How much effort should a federal political party put into a byelection it has no chance of winning?
For Canada's three major registered parties, it's essential they show up and make a good showing in the four byelections now expected to be called sometime this fall.
Running a bad candidate or a half-hearted campaign, even when it's in a long-shot riding, is a clear sign of organizational shortcomings and fading overall fortunes. That's blood in the water for the sharks in the media and political opponents.
Still, how much is enough?
Right now, the Liberals and NDP are both devoting a fair amount of attention to Provencher and Brandon-Souris, two of the ridings slated for byelections. Liberal Leader Justin Trudeau, in particular, has been active in both seats.
Trudeau visited both ridings in late September. He was back in town this week, as Liberals in Brandon-Souris prepared for a nomination meeting Wednesday night.
Given, by all accounts, both seats are considered to be solid Conservative strongholds, you might wonder what's in it for Trudeau, or any opposition party for that matter.
In these particular ridings, at this particular time in the history of the nation's political narrative, the results of these two byelections will serve as a very important measurement of what's happening in federal politics in general and Liberal fortunes in particular.
Nationally, the polls have been very favourable to Trudeau since he took over in April, with his party running solidly ahead of the Tories and NDP. And yet, almost no one is willing to say out loud these poll results add up to anything concrete.
Eric Grenier of ThreeHundredEight.com, the principal source of qualitative analysis of polling numbers, has noted in his seat projections that even with a slight Liberal lead, the Conservatives would likely still form a minority government.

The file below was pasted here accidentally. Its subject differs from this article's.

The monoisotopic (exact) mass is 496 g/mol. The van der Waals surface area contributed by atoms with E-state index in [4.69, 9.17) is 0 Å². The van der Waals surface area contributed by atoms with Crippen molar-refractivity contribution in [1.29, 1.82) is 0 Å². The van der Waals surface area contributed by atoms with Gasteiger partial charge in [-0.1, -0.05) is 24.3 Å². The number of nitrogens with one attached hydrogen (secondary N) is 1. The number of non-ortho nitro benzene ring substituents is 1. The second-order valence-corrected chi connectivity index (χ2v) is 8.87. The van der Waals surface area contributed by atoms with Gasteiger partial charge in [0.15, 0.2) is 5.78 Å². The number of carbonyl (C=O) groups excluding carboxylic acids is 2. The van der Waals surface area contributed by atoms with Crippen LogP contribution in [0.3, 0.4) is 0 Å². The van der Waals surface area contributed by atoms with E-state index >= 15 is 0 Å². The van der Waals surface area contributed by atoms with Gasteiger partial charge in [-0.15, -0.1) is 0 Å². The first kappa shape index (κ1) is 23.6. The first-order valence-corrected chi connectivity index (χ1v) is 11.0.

That's exactly why Brandon-Souris and, to a lesser extent, Provencher will be such interesting byelections, whenever Prime Minister Stephen Harper gets around to calling them. Harper does not want an interesting result in either riding. With the wonky poll results his government is receiving, that's likely why we're still waiting for a byelection date.
Do the Liberals actually have a chance in either seat? It's hard to see a Grit win in a byelection, which typically has lower overall voter turnout. Still, the Liberals have had some success in both ridings. In 1993, Liberal Glen McKinnon won Brandon-Souris, and fellow Grit David Iftody won Provencher.
McKinnon's win was a particularly intriguing story. A former mayor of Virden, McKinnon was arm-twisted into running in Brandon-Souris at the last minute. He hardly campaigned, admitting years later he handed out a few buttons and put up a few signs but did not put a lot of work into a campaign that really had no chance of success.
On election night, with the Liberals sweeping Atlantic Canada and Ontario, poll results starting coming in showing McKinnon was very much in the game.
He ended up winning by 1,000 votes over PC candidate Larry Maguire, the MLA and same candidate now running for the Conservatives in this byelection.
Conventional wisdom would suggest the conditions necessary for McKinnon and Iftody to win are not present now. Both Grits required an unpopular incumbent government, a bad Tory campaign and a fracturing of the right-of-centre vote with both Progressive Conservative and Reform candidates in the hunt.
These days, it's the left-of-centre vote that seems to be split between the Liberals and NDP. The Conservatives don't have to worry about another party eating away its core support. Even so, the Tories know a strong showing in a byelection by any opposition party in an allegedly safe Tory riding does not bode well for the main event.
The last two federal elections were an embarrassment for the Liberals in Brandon-Souris. A fourth-place finish in both contests, with poor organization and candidates. In those battles, the poor performance in Brandon-Souris was very much a reflection of a party in organizational and ideological crisis.
Liberals believe there is reason to be more hopeful this time around. Buoyed by Trudeau's remarkable personal popularity, Brandon Grits are wondering if somehow, 1993-like conditions are returning. Minus the right-wing vote splitting of course.
To be realistic, it is not necessary for the Liberals to win Brandon-Souris. They need only show well, and perhaps cut into the Tory plurality in the riding. A second-place finish in the byelection would be an important moral victory.
There are ridings the Liberals must win outright if they hope to form government again. However, in some ridings, a respectable showing head-to-head with the governing Conservatives is reason enough for optimism.